Question: Last winter I totaled my car in a single-car accident. Even though all the reports stated it was due to road conditions and weather, my insurance company found me 100 percent at fault. I appealed the decision and was just finally found not at fault. I paid the $1,000 deductible at the time of the incident so I could receive payment for my totaled vehicle. Should my insurer have to return my deductible now that I've been found not at fault? I live in Massachusetts.
Answer: We commend you on going through the appeals process and obtaining an outcome in your favor. It can be a time-consuming activity, but saving yourself from a surcharge for the next three to five years is certainly worth it.
But you won’t get your deductible back. After all, you did make a claim against your collision coverage.
What you won is a clean record. You avoided a surcharge for this accident, and you are also much less vulnerable to higher insurance rates if you were to have another one. Some insurance companies will overlook a single fender-bender, but two at-fault claims is a big black mark on anyone’s insurance history.
If you ever decide to comparison shop for cheaper car insurance rates, you just made your work a whole lot easier. And we’re impressed that you found the value in working through the Massachusetts appeals board to remove a designation of fault. Given the number of wintertime crashes, more people should investigate the process.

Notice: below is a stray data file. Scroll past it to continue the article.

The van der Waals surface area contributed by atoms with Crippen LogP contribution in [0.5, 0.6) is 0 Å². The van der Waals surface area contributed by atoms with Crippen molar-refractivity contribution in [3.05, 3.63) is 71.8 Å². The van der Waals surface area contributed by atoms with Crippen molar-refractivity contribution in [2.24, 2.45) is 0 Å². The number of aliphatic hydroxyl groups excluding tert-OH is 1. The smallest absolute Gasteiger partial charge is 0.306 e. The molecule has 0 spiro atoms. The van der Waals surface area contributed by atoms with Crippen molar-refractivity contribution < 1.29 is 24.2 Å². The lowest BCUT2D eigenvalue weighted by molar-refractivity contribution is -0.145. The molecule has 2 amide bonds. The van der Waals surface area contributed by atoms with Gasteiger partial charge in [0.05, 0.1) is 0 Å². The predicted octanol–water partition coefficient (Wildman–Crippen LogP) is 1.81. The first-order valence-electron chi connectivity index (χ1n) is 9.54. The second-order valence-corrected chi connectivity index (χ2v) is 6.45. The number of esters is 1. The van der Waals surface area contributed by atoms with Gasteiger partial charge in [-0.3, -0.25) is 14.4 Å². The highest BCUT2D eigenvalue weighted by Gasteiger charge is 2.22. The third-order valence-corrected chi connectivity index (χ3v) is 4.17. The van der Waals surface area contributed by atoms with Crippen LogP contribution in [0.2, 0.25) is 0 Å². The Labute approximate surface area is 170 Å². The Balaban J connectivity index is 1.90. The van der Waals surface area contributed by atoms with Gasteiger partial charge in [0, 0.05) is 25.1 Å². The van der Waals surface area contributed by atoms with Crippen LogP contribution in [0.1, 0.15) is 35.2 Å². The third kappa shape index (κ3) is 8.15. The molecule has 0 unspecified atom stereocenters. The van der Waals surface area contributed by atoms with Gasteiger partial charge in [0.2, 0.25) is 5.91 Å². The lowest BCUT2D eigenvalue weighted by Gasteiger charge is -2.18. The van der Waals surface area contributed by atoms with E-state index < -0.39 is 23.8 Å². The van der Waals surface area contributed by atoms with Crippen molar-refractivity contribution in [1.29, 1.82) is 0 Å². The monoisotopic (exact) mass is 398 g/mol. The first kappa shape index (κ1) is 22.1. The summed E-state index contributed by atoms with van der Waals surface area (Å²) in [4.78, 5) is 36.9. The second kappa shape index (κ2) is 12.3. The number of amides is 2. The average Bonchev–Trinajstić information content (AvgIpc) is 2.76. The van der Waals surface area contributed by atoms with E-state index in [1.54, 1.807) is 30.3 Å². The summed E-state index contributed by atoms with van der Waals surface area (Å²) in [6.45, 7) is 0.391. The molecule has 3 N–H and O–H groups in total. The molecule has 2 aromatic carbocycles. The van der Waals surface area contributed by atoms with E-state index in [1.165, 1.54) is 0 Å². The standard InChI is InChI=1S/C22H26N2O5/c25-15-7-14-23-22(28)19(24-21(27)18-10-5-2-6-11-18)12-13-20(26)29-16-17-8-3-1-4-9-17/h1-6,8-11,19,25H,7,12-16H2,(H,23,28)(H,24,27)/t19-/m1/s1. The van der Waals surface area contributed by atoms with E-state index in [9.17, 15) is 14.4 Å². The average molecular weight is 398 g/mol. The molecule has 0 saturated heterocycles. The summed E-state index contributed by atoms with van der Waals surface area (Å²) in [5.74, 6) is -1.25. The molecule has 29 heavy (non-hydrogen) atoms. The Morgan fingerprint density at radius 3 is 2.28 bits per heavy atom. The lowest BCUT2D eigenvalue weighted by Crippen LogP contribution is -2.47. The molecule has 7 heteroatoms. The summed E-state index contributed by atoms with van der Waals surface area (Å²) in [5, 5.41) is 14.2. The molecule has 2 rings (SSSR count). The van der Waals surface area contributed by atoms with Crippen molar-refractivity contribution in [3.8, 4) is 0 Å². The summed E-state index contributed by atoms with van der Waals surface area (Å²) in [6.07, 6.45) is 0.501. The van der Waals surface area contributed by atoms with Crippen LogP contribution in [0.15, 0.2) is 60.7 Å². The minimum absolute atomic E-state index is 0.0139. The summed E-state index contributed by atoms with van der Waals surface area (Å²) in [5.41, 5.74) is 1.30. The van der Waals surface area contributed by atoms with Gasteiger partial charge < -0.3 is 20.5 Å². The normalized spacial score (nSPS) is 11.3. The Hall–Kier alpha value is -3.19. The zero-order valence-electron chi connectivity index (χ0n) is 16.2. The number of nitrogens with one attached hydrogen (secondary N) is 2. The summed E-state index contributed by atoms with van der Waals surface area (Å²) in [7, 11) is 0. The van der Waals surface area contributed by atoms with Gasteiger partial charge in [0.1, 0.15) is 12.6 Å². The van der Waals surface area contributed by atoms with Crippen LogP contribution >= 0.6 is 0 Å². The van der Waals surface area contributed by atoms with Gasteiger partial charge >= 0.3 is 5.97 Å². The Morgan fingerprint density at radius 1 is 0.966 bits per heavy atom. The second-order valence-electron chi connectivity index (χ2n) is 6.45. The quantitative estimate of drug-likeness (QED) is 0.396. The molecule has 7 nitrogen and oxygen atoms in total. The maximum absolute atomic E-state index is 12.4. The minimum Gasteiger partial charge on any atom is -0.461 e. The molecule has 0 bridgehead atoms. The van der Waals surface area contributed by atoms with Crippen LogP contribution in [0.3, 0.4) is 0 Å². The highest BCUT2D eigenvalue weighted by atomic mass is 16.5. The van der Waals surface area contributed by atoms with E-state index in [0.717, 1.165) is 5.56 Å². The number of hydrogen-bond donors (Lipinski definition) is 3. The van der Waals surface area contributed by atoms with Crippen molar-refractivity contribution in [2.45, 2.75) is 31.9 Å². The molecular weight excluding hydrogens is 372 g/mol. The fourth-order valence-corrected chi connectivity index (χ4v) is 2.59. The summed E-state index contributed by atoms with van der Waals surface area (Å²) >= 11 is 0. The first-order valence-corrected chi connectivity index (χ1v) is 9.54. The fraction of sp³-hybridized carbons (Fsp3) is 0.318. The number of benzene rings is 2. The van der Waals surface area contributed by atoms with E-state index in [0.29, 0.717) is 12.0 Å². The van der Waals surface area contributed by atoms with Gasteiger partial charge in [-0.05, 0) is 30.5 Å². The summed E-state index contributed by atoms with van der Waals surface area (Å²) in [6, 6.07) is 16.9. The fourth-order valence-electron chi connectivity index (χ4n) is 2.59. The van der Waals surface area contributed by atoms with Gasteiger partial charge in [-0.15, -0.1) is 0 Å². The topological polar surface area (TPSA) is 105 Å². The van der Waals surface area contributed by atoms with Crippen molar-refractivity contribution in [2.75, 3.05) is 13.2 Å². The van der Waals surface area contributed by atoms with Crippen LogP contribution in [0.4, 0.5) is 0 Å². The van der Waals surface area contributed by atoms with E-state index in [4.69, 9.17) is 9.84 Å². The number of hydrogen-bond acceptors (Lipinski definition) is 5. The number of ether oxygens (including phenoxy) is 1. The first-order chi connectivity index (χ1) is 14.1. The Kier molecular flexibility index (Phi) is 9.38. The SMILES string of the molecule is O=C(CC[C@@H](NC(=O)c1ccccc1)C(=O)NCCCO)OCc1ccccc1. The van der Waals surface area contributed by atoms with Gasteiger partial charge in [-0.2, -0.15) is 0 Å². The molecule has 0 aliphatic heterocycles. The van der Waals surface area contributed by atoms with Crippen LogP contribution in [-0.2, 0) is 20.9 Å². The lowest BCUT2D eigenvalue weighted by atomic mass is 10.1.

Not all states have appeal boards. In Massachusetts, however, if you believe that you were not at fault at all, or not as much to blame as the insurance company says, then you can choose to go through an appeals process. The insurance regulator explains that you'll get hearing to explain your side of the accident and then receive a final determination of fault.
Car insurance companies in Massachusetts that follow the Safe Driver Insurance Plan (SDIP) can issue a surcharge if you are involved in an auto accident in which your auto insurer:
- Determines that you are more than 50 percent at fault
- Pays out more than $500 out in claims, and
- You fall into one of the standard of fault categories (mentioned in the Code of Massachusetts, known as the CMR)
Single-car accidents, defined as when operating the only vehicle involved in a collision, is named as one of the standards of fault in 211 CMR 74.04 and says the driver shall be presumed to be more than 50 percent at fault. The good news for you and other winter drivers is that severe weather conditions can be taken into account by the appeals board and the surcharge can be overturned, as in your case.
When the Massachusetts appeals board finds that you are not at fault, then your car insurance company is required to refund any premiums it has collected that were associated with that accident -- but not your deductible.